Windows 95 came bundled with a service known as the Microsoft Network, which was supplanted almost immediately by the world wide web. But it placed a start button in the bottom-left corner of our screens and there it has stayed ever since.
A generation later, with Windows now almost as old as Mick Jagger, a new version is about as newsworthy as finding a shell on Scarborough beach. Did you even notice the latest one last month?
Windows 11 is another makeover for a system which is arguably 20 years past its sell-by date. It has a new look and feel – the start button has moved to the bottom centre – but few new features, but that’s fine because this time Microsoft is not asking you to buy it. In fact, in many cases it’s not even going to let you use it.
The first test version of the new system has just been released, in advance of a wider rollout by the end of the year. It will be offered as a free upgrade to existing computers running Windows 10, so long as they meet Microsoft’s minimum specification. The headline requirement is a two-core processor or better with at least four gigabytes of memory, which accounts for all but the most basic laptops.
But the small print tells another story. Windows 11 will only officially support Intel Core processors and their equivalents from 2017 and later. Older chips are likely to be incompatible, and that includes many still in use on current machines – Microsoft’s own £3,500 Surface Studio 2 among them.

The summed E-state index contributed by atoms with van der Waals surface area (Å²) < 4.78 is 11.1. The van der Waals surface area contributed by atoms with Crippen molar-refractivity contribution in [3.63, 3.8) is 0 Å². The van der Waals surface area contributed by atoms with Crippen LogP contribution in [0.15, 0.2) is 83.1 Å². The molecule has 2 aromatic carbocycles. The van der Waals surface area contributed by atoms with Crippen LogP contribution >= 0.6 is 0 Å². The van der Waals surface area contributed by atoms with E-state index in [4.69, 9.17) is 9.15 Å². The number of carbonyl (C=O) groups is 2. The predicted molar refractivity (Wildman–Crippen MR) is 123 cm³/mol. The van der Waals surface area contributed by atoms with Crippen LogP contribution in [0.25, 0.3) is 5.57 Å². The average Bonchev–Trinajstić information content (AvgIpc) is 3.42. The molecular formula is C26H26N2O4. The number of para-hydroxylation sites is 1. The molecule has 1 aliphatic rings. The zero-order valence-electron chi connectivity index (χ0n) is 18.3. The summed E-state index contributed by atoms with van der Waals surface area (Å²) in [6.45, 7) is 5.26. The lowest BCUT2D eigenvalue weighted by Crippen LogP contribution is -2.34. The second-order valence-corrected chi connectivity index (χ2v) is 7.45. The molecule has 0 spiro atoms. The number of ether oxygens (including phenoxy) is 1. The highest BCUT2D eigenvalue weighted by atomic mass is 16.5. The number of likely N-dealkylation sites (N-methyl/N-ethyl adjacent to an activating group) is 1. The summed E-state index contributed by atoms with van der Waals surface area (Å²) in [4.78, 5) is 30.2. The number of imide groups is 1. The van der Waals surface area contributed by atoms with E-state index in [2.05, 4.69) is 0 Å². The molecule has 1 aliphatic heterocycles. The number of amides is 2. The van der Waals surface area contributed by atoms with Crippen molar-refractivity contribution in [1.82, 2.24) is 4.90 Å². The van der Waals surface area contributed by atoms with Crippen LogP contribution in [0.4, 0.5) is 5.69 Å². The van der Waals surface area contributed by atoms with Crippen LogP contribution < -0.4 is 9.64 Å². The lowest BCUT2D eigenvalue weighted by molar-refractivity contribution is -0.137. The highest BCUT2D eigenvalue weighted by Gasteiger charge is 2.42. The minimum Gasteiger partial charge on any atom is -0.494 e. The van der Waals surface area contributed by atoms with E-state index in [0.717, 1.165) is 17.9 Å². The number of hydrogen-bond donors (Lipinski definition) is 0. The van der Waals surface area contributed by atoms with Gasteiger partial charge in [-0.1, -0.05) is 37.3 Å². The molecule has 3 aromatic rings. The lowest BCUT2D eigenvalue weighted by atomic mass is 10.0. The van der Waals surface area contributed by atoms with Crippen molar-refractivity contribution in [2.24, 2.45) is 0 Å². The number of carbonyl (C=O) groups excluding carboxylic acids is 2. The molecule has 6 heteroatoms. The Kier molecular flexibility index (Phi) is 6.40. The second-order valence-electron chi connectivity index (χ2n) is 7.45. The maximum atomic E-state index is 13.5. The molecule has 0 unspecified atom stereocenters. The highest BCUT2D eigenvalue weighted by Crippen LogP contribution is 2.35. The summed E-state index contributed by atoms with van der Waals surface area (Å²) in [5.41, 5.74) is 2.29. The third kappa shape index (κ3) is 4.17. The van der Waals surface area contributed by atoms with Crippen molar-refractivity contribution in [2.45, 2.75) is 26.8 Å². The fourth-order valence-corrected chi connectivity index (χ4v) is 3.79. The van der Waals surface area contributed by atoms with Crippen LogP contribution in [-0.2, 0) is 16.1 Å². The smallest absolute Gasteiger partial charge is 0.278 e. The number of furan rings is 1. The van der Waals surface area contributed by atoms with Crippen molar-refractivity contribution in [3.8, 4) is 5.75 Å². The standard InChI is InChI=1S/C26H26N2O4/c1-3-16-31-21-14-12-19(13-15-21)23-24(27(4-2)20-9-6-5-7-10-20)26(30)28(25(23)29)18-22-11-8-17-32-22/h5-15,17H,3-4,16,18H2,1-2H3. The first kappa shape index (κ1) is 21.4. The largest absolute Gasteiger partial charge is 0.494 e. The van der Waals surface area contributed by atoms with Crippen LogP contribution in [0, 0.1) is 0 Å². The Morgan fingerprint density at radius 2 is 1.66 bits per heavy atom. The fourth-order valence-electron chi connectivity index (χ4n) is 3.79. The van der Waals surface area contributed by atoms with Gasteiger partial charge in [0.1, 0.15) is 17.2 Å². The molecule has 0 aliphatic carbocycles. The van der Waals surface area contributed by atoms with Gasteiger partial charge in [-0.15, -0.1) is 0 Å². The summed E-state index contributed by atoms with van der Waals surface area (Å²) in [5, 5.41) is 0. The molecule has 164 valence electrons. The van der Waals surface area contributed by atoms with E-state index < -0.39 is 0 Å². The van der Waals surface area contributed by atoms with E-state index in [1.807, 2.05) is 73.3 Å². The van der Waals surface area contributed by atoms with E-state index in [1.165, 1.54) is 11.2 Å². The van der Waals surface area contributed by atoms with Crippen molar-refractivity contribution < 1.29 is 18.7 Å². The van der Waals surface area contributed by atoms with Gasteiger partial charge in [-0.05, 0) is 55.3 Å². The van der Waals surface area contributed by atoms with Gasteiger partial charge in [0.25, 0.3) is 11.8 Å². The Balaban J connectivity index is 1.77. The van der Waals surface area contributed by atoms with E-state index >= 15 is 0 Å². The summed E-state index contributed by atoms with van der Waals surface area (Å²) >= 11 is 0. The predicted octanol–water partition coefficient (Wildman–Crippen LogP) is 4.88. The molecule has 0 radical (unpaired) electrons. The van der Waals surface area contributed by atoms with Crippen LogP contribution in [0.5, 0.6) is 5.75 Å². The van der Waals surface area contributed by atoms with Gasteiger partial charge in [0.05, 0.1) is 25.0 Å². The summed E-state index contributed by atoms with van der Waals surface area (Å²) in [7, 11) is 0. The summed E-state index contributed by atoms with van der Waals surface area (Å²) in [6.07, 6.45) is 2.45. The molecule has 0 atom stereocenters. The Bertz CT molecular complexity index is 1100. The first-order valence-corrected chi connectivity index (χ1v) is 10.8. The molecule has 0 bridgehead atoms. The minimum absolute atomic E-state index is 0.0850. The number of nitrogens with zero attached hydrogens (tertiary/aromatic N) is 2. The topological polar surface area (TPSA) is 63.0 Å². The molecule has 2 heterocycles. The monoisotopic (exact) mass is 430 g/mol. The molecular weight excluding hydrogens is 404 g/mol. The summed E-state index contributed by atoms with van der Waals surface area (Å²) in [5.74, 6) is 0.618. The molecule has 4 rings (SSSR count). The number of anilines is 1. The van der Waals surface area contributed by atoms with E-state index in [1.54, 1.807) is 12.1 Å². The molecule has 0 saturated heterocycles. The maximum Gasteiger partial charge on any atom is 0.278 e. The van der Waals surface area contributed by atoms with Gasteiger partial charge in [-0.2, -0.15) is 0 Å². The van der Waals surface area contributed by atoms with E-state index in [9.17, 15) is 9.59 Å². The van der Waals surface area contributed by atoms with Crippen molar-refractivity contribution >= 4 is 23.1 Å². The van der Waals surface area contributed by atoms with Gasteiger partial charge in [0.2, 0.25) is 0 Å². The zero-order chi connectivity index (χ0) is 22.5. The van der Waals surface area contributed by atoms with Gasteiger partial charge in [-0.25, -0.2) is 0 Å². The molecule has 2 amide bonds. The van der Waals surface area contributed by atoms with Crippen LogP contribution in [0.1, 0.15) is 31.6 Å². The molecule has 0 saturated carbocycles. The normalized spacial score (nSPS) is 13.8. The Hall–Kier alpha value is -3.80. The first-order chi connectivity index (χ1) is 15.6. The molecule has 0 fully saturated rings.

The reason for this is the absence from older processors of something called Trusted Platform Module or TPM, and it introduces a whole new consideration when buying a PC. TPM is an international standard for securing computers against hackers by using hardware rather than software. Windows has always been vulnerable to attacks by intruders, so this new form of double glazing comes not a moment too soon. But the requirement does have the effect of rendering a great many machines effectively redundant.
Windows 11 requires TPM version 2.0 to be built into your hardware, and the list of processors that have it is very short. Microsoft’s assertion that “most Windows 10 PCs currently being sold will be able to upgrade to Windows 11” isn’t entirely helpful. It acknowledges that many will not.
That doesn’t mean you should upgrade your computer, but it does mean that if you’re planning to buy a new one anyway, you should look for one that is guaranteed to be compatible with the new system.
This is especially true of any machine you’re going to be using for working from home. Apart from the improved security, Windows 11 promises to let you install some of your Android phone apps on your PC, to streamline the process of getting information from one device to another. It’s unclear yet how this will work, as the feature is absent from the first test build.
Windows 10, meanwhile, will continue to work on computers that can’t be upgraded, though a time will come when Microsoft stops updating it. Whether that will be in two years or more, it won’t yet say – but given its track record for “retiring” systems it considers obsolete, it’s very unlikely to outlast the Rolling Stones.
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